9. The difference being that Papatine was frequently mentioned in Empire (and shown in one scene), establishing him as the "ultimate bad guy", so his appearance in ROJ didn't come out of nowhere (and besides, he was always the guy in charge of the Empire). In the ST, the First Order existed without Palpatine for two movies, and then, out of literally nowhere, Palpatine is back and in charge again (just imagine if they haden't announced Palpatine's return, and we found out about it reading the opening crawl.... it would feel cheap and lame. The only reason it kinda works is because they let us know about it months in advance, so we could get used to it!) The third act is a copy of ROTJ of course: the Jedi apprentice is brough before Palpatine, Palpatine says "turn to the dark side or your friends will die", he/she doesn't, and Palpatine's apprentice turns to the light side instead.
  10. Well, bringing Palpatine back is hardly an original idea; it's the most obvious (and cheap, in my opinion) story development. I don't doubt that it was discussed from the very beginning. Now, whether they had actually decided to bring him back when they did TFA or not is not clear. The lack of any hint of Palpatine being alive in either TFA or TLJ is rather telling. As is the intentional spoiler of letting everyone know Palpatine is back well before the movie comes out (if they had kept it a secret, and we only found out watching the movie, a lot of us would be disappointed at such a cheap option. Instead, they let the idea sink in months in advance, so every fan knows about it and has, more or less, accepted it).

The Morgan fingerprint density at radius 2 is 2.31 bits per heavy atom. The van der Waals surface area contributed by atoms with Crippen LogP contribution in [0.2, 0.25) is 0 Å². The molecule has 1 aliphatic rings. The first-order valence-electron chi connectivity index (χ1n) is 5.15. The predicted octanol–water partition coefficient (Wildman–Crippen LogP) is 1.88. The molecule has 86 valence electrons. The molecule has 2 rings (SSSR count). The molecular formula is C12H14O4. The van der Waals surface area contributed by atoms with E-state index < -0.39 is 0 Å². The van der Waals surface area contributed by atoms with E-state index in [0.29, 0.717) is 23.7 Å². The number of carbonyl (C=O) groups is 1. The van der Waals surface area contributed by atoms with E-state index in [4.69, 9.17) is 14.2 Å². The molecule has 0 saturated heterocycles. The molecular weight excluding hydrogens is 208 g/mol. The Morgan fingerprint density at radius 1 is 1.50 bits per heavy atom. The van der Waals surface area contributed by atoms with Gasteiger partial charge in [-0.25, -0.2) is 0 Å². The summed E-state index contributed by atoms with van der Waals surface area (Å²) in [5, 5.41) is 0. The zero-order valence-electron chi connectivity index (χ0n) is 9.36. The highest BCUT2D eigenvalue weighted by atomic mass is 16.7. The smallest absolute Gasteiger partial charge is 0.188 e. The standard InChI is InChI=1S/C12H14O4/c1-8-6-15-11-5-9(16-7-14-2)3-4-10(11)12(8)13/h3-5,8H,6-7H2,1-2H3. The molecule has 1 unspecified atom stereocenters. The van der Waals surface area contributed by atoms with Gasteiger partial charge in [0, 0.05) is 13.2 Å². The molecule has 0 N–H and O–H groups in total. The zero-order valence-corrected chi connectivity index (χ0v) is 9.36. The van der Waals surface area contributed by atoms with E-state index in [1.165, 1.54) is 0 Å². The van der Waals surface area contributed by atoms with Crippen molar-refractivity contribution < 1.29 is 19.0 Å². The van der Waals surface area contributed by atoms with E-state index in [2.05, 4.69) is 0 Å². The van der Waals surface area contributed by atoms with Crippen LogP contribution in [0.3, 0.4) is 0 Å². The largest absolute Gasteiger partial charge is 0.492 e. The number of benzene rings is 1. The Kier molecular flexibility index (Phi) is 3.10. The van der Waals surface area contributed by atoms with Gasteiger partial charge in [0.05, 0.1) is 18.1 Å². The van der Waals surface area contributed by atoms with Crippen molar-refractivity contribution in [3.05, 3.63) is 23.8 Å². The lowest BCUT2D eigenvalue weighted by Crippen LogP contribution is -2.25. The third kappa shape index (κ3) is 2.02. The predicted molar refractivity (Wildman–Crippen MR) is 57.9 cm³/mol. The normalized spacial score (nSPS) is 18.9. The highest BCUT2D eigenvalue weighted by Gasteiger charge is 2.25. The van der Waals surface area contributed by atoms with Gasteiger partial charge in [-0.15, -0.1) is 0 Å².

11. It shouldn't really matter if they knew it from the beginning or not. It only matters if it is consistent with the story (which, I fear, is not). But since it does seem to matter, we should assume that it's very possible that they would lie to us about it. (after all, Lucas lied about Vader being the father from the beginning for this very reason).
  12. I though "Suspicion" wasn't used in the film? In any case, it is presented chronologically if we look at the finished film. The only non-chronological cue would be "Collage", which would have to come before "Elevator Confrontation", even though it wasn't used in the film.
  13. According to that, the Binary Sunset film version should not be in the main program of the SW set.
  14. I'm sure all this info that comes from a twitter account is absolutely unbiased. Sure. Besides, most of the info isn't new: they've talked about the horrible pilot (it couldn't have been so horrible since a significant part of it was still retained for the actual first episode, which I hear it was considered rather good), the first season's episodes being too short (and learning to create new scenes that weren't on the books from that experience), not having previous experience, actors influencing their characters (doesn't this happen in virtually any series?) and so forth many times before. But yeah, let's trust a random twitter user and create an article with a click-baiting headline without contrasting with any other sources.